Thursday, February 13, 2014

Louise Brooks - Her historic appearance in Japan

Lately, I've been reading Making Personas: Transnational Film Stardom in Modern Japan, by Hideaki Fujiki (Harvard University Asia Center). It is a fascinating scholarly work that looks at the way movie stars were "made" in Japan in the Teens, Twenties, and Thirties.

By "made" is meant the way their personas were presented and copied by those both in and outside the film world. This book covers Japanese stars of the time, as well as American stars and how they helped shape Japanese youth culture. It girl Clara Bow figures prominently as leading type of "modern girl" (the Japanese term for a flapper). Louise Brooks also figures in this a recommended book.

In Japan, Bow and Brooks was considered Moga (short for modan gāru, or "modern girl"). The term first appeared in 1923, and wasn't connected with any particular star. Soon enough, however, critics began to associate the "modern girl" type with certain American stars such as Brooks, Colleen Moore, and especially Bow. (Conversely, Mary Pickford, Janet Gaynor, and Lilian Gish were seen as an "old type.")

Eigagaku nyūmon (1928)
The fame these American actresses enjoyed in Japan was such that young women were reported to have modeled themselves after both Bow and Brooks. Critics in the late 1920s even remarked that Japanese youth knew about the two actresses than they did about classic literary figures or contemporary politicians. The two actresses were also compared and contrasted.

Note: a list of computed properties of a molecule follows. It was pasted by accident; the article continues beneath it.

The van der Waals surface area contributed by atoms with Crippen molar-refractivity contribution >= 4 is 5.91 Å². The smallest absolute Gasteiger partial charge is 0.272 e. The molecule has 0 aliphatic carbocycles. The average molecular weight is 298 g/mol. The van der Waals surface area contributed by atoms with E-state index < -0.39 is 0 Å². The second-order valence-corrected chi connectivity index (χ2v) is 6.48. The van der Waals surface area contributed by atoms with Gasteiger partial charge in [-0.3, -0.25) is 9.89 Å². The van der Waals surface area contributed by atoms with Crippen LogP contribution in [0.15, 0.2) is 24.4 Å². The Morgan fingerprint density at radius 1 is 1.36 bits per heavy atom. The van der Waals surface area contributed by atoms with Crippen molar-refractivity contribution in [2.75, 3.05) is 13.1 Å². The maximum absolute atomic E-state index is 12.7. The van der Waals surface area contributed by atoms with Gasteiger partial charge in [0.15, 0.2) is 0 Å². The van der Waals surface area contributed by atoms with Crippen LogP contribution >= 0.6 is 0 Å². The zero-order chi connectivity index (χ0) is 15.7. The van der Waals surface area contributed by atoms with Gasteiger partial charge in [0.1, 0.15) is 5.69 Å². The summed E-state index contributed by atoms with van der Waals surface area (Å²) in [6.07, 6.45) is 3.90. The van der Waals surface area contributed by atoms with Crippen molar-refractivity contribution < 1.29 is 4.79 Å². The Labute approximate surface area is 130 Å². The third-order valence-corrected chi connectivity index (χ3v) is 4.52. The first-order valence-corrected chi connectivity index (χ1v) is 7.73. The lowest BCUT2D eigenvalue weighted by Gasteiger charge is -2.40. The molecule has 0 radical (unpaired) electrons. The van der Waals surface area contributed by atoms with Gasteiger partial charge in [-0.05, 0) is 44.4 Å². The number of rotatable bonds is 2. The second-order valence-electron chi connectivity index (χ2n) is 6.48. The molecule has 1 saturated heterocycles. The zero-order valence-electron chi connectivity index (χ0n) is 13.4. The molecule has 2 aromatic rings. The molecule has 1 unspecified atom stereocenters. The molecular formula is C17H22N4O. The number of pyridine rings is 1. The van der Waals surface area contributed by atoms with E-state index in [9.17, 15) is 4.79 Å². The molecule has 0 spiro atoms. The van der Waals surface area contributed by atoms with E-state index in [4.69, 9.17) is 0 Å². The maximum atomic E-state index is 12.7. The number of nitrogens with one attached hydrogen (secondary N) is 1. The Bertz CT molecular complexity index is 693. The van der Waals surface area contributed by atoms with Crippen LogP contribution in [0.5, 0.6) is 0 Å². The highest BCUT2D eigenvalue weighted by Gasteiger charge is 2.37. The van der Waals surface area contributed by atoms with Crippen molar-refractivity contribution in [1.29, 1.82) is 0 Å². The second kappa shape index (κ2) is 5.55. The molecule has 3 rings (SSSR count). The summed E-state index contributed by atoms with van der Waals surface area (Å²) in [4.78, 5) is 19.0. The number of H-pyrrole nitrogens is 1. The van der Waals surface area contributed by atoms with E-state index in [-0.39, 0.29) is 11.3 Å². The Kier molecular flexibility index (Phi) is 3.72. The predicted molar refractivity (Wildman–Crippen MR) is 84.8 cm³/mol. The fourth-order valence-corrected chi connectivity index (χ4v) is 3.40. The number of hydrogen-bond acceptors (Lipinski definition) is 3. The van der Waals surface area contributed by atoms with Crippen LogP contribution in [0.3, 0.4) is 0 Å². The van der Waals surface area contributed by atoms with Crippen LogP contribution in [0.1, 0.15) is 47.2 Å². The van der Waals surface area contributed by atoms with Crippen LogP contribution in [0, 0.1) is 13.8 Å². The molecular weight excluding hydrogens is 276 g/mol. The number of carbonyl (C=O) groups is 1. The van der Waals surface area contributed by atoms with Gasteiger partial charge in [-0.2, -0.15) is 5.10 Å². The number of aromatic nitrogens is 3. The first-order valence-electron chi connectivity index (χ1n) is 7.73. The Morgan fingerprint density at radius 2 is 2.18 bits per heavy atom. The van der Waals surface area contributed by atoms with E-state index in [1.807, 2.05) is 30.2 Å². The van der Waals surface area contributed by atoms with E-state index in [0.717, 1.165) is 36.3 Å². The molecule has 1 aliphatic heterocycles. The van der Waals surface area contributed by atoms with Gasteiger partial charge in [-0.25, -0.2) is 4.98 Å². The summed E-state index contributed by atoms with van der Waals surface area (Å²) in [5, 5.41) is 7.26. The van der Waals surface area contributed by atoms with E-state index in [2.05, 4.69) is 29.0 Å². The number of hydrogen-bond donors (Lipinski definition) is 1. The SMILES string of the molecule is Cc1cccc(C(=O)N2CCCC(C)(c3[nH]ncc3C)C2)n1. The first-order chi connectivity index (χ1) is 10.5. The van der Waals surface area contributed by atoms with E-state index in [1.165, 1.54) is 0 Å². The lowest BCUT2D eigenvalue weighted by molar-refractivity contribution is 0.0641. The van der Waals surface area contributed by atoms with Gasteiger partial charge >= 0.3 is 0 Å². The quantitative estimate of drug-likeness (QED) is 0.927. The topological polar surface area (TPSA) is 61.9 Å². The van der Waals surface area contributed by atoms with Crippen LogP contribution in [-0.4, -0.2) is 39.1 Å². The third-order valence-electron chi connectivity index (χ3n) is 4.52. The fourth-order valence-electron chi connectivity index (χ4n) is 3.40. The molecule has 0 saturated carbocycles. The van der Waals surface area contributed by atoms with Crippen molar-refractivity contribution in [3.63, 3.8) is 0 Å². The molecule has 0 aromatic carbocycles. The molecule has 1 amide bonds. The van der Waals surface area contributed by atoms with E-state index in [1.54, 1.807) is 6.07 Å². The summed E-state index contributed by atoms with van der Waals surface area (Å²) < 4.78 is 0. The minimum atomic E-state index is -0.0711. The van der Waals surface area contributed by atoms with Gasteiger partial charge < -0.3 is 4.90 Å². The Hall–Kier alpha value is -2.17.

Picking through the footnotes and bibliography of Making Personas led me to Kimio Uchida's Eigagaku nyūmon, whose title translates as Introduction to Film Study. The book, pictured right, was published in Toyko in 1928. Remarkably, it's frontis image (I am not sure I can call it a frontis piece, as it does not face a title page) depicts Louise Brooks!

I obtained this scan by borrowing one of the very few vintage copies of  this book in the United States.

As such, this inclusion marks the actress's first appearance in a book of film criticism. It beats by a few years both Cedric Osmond Bermingham's Stars of the Screen 1931 and C.A. Lejeune's Cinema, each of which were published in England in 1931.

Here is the frontis image, a still from Love Em and Leave Em (1926). Can anyone translate the Japanese text below Brooks' portrait?

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